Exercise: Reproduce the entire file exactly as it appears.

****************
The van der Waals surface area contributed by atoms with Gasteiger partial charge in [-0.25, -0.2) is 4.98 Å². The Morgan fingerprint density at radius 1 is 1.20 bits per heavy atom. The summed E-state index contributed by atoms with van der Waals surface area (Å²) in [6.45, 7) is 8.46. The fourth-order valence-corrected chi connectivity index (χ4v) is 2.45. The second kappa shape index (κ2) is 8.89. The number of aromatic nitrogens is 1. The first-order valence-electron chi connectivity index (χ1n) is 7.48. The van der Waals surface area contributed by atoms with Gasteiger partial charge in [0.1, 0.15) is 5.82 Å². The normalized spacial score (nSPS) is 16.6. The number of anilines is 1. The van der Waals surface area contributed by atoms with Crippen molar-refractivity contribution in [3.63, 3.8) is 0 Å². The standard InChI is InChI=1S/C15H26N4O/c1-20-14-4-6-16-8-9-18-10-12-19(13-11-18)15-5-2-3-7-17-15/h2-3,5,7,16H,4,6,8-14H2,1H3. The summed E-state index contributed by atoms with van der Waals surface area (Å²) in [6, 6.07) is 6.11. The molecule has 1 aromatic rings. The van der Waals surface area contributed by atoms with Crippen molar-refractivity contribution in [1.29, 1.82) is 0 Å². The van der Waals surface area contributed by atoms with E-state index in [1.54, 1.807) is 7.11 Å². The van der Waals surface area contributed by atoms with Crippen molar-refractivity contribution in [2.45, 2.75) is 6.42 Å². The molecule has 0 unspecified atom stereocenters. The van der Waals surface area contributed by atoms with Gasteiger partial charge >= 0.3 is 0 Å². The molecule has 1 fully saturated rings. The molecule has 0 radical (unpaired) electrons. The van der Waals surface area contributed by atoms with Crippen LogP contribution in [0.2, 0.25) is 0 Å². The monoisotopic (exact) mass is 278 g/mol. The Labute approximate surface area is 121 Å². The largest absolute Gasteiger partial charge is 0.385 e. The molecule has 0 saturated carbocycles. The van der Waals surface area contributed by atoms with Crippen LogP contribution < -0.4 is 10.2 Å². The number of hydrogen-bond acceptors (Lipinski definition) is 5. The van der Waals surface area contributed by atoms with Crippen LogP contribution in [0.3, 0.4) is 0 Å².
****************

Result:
The van der Waals surface area contributed by atoms with Gasteiger partial charge in [-0.25, -0.2) is 4.98 Å². The Morgan fingerprint density at radius 1 is 1.20 bits per heavy atom. The summed E-state index contributed by atoms with van der Waals surface area (Å²) in [6.45, 7) is 8.46. The fourth-order valence-corrected chi connectivity index (χ4v) is 2.45. The second kappa shape index (κ2) is 8.89. The number of aromatic nitrogens is 1. The first-order valence-electron chi connectivity index (χ1n) is 7.48. The van der Waals surface area contributed by atoms with Gasteiger partial charge in [0.1, 0.15) is 5.82 Å². The normalized spacial score (nSPS) is 16.6. The number of anilines is 1. The van der Waals surface area contributed by atoms with Crippen molar-refractivity contribution in [3.63, 3.8) is 0 Å². The standard InChI is InChI=1S/C15H26N4O/c1-20-14-4-6-16-8-9-18-10-12-19(13-11-18)15-5-2-3-7-17-15/h2-3,5,7,16H,4,6,8-14H2,1H3. The summed E-state index contributed by atoms with van der Waals surface area (Å²) in [6, 6.07) is 6.11. The molecule has 1 aromatic rings. The van der Waals surface area contributed by atoms with Crippen molar-refractivity contribution in [1.29, 1.82) is 0 Å². The van der Waals surface area contributed by atoms with E-state index in [1.54, 1.807) is 7.11 Å². The van der Waals surface area contributed by atoms with Crippen molar-refractivity contribution in [2.45, 2.75) is 6.42 Å². The molecule has 0 unspecified atom stereocenters. The van der Waals surface area contributed by atoms with Gasteiger partial charge >= 0.3 is 0 Å². The molecule has 1 fully saturated rings. The molecule has 0 radical (unpaired) electrons. The van der Waals surface area contributed by atoms with Crippen LogP contribution in [0.2, 0.25) is 0 Å². The monoisotopic (exact) mass is 278 g/mol. The Labute approximate surface area is 121 Å². The largest absolute Gasteiger partial charge is 0.385 e. The molecule has 0 saturated carbocycles. The van der Waals surface area contributed by atoms with Crippen LogP contribution < -0.4 is 10.2 Å². The number of hydrogen-bond acceptors (Lipinski definition) is 5. The van der Waals surface area contributed by atoms with Crippen LogP contribution in [0.3, 0.4) is 0 Å².